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Patterns of long-term ADHD medication use in Australian children
  1. Daryl Efron1,2,
  2. Melissa Mulraney3,4,
  3. Emma Sciberras1,5,
  4. Harriet Hiscock1,6,
  5. Stephen Hearps7,
  6. David Coghill4,8
  1. 1 Health Services, Murdoch Children's Research Institute, Melbourne, Victoria, Australia
  2. 2 General Medicine, The Royal Children's Hospital, Melbourne, Victoria, Australia
  3. 3 Health Services, Murdoch Children's Research Institute, Parkville, Victoria, Australia
  4. 4 Paediatrics, The University of Melbourne, Melbourne, Victoria, Australia
  5. 5 Psychology, Deakin University, Burwood, Victoria, Australia
  6. 6 Centre for Community Child Health, Royal Children's Hospital, Melbourne, Victoria, Australia
  7. 7 Child Neuropsychology, Murdoch Children's Research Institute, Melbourne, Victoria, Australia
  8. 8 Neurodisability and Rehabilitation, Murdoch Children's Research Institute, Parkville, Victoria, Australia
  1. Correspondence to Dr Daryl Efron, Health Services, Murdoch Childrens Research Institute, Melbourne, VIC 3052, Australia; daryl.efron{at}


Objective Adherence to attention-deficit/hyperactivity disorder (ADHD) medication treatment is often suboptimal. This can compromise patient outcomes. We aimed to describe the patterns of ADHD medication use in Australian children, and characteristics associated with patterns of use.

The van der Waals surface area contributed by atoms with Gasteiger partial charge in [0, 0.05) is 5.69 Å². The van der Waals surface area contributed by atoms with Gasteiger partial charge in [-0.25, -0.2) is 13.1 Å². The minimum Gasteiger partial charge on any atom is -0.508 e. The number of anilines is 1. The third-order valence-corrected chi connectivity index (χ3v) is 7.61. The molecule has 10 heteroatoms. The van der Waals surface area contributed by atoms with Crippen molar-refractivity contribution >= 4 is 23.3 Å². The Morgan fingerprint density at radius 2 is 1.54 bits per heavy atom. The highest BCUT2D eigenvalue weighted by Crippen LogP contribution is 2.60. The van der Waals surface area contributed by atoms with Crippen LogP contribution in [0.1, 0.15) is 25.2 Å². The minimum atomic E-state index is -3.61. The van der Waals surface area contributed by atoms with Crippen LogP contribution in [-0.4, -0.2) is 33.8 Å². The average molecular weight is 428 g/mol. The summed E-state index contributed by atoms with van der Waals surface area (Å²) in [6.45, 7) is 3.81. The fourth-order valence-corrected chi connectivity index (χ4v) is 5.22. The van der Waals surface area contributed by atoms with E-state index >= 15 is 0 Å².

Design Dispensing data were analysed for all redeemed prescriptions of methylphenidate, dexamphetamine and atomoxetine between May 2002 and March 2015 from waves 1 to 6 of the Longitudinal Study of Australian Children (n=4634, age 4–5 years at wave 1). Medication coverage was defined as the proportion of time between the first and the last redeemed prescriptions in which the child was taking medication. Associations between predictor variables (child sex, ADHD symptom severity, age at first prescription, family socioeconomic status (SES), single parent status, parent education and parent mental health) and medication coverage were examined using regression analyses.

Results 166 (3.6%) children had ever redeemed a prescription for an ADHD medication. Boys had higher odds of having taken ADHD medication than girls (OR=3.9; 95% CI 2.7 to 5.7). The mean medication coverage was 59.8%. Medication coverage was lower in children from families of lower SES (β=4.0; 95% CI 0.2 to 7.8, p=0.04). Medication coverage was relatively high in the first year of prescription, then decreased progressively, only increasing again after 5 or 6 years of treatment.

Conclusions Children with ADHD from socially disadvantaged families were less likely to receive medication consistently. Prescribers need to continue to support families over many years to ensure medication is used consistently for children with ADHD.

  • attention-deficit/hyperactivity disorder
  • medication
  • adherence

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  • Funding DE is funded by a Clinician Scientist Fellowship from MCRI. ES is funded by an NHMRC Career Development Fellowship 1110688 (2016-21) and a veski Inspiring Women’s Fellowship. HH is supported by a National Health and Medical Research Council (NHMRC) Practitioner Fellowship (1136222). The MCRI is supported by the Victorian Government’s Operational Infrastructure Support Program.

  • Competing interests DC reports grants and personal fees from Shire, personal fees from Eli Lilly, personal fees from Medice, personal fees from Novartis, personal fees from Oxford University Press, grants from Vifor, personal fees from Servier.

  • Patient consent for publication Not required.

  • Ethics approval This study was approved by the Australian Institute of Family Studies Ethics Committee (approval number 1304).

  • Provenance and peer review Not commissioned; externally peer reviewed.

  • Data availability statement Data are available on reasonable request.